Powerline: It is fun to watch the left react to Trump’s suggestion that he might send migrants and asylum seekers to “sanctuary cities,” but their outrage may conceal the panic of the political fallout if Trump goes through with it, as he should.
Anyone remember the Mariel Boatlift in 1980? That’s when Fidel Castro declared that anyone who wanted to emigrate to the United States was free to do so within a narrow window of time. Within days, 125,000 Cubans were en route to the U.S. Just where did that rickety fleet come from on such short notice? No one seemed to be curious about that, though even slow learners eventually figured out that Castro used this “humanitarian” gesture to offload a lot of criminals, mentally ill persons, and other Cubans he wanted very much to be rid of. Which means the Cuban government was organized in advance for this “spontaneous” moment. As Harold Rood liked to say,” Nothing happens for no good reason.”
But that’s not the real fun part. Jimmy Carter sent a large number of the Mariel refugees to camps in Arkansas, where public unhappiness contributed to the defeat of Gov. Bill Clinton in November that year. The Washington Post recalled this a few years ago:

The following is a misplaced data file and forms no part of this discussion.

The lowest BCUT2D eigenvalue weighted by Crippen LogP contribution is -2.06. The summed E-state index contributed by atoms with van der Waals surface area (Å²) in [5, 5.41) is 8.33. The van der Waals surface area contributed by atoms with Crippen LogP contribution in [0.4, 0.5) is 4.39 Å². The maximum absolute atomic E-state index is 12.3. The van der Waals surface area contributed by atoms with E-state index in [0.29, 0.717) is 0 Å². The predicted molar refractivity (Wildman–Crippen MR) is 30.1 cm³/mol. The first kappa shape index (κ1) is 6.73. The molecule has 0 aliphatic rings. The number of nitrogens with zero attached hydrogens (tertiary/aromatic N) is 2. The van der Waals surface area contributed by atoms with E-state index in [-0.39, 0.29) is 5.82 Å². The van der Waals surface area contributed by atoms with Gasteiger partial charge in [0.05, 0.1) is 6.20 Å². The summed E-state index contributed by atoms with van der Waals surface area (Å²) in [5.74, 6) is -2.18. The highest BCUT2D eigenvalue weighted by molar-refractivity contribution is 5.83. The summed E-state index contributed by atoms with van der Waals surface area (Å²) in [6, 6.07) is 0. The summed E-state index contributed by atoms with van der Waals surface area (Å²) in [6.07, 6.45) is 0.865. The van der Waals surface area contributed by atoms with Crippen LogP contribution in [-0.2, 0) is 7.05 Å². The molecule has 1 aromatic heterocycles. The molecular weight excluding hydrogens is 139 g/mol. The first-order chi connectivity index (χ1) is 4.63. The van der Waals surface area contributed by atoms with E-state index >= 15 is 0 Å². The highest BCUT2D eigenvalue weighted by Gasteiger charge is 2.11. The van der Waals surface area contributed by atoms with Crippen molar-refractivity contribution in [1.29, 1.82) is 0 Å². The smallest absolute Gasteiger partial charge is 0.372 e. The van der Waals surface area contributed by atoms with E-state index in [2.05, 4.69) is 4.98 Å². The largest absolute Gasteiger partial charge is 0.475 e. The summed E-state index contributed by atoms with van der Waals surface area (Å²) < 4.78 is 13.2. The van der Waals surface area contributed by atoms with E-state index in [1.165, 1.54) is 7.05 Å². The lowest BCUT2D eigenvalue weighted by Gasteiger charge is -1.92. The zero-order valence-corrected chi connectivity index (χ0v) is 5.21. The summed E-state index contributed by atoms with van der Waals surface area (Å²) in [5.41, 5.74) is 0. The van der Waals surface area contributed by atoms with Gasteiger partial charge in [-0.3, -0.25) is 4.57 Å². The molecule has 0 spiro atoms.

The scene would later remind one witness of the Vietnam War.
“Plumes of smoke billowed high into the illuminated night sky from barracks that had been set afire,” David Maraniss wrote in The Washington Post. “Flames still flickered from a charred guardhouse. Whoops and fierce cries of defiance echoed across the camp. Shotgun-toting civilians in pickup trucks loomed a mile or so beyond the gate. The mood was tense and chaotic.”
But this wasn’t Vietnam — or Iraq in the wake of an Islamic State attack. This was Fort Chaffee, a military installation in Arkansas, on June 1, 1980, when refugees from Fidel Castro’s Cuba rioted. The refugees had been sent there at the behest of President Jimmy Carter over the vociferous objections of an Arkansas governor with quite a political future: Bill Clinton. . .
“The Fort Chaffee story is largely forgotten by the general public, but it’s a good bet that some governors haven’t forgotten its political lessons,” David A. Graham wrote at the Atlantic. . .
This part of the story may be my favorite detail: MORE